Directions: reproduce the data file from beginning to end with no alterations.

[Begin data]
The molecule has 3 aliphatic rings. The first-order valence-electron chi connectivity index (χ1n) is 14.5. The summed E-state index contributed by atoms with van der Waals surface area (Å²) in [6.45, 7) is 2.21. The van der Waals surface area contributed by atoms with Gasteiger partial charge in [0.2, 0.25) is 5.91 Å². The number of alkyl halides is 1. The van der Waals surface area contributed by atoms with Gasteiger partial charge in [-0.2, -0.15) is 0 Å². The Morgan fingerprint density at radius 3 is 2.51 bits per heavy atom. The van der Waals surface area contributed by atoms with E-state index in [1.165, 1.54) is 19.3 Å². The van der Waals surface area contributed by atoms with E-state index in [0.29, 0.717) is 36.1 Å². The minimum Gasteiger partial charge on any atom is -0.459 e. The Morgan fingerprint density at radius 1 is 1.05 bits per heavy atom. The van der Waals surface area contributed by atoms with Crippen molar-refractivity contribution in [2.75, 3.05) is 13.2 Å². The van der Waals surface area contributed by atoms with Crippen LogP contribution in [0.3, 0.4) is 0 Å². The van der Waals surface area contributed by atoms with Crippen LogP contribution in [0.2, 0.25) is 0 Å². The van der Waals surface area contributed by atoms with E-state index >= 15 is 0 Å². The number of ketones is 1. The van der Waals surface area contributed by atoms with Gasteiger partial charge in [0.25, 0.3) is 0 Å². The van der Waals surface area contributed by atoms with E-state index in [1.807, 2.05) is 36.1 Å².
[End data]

The molecule has 3 aliphatic rings. The first-order valence-electron chi connectivity index (χ1n) is 14.5. The summed E-state index contributed by atoms with van der Waals surface area (Å²) in [6.45, 7) is 2.21. The van der Waals surface area contributed by atoms with Gasteiger partial charge in [0.2, 0.25) is 5.91 Å². The number of alkyl halides is 1. The van der Waals surface area contributed by atoms with Gasteiger partial charge in [-0.2, -0.15) is 0 Å². The Morgan fingerprint density at radius 3 is 2.51 bits per heavy atom. The van der Waals surface area contributed by atoms with E-state index in [1.165, 1.54) is 19.3 Å². The van der Waals surface area contributed by atoms with E-state index in [0.29, 0.717) is 36.1 Å². The minimum Gasteiger partial charge on any atom is -0.459 e. The Morgan fingerprint density at radius 1 is 1.05 bits per heavy atom. The van der Waals surface area contributed by atoms with Crippen molar-refractivity contribution in [2.75, 3.05) is 13.2 Å². The van der Waals surface area contributed by atoms with Crippen LogP contribution in [0.3, 0.4) is 0 Å². The van der Waals surface area contributed by atoms with Crippen LogP contribution in [0.2, 0.25) is 0 Å². The van der Waals surface area contributed by atoms with E-state index >= 15 is 0 Å². The number of ketones is 1. The van der Waals surface area contributed by atoms with Gasteiger partial charge in [0.25, 0.3) is 0 Å². The van der Waals surface area contributed by atoms with E-state index in [1.807, 2.05) is 36.1 Å².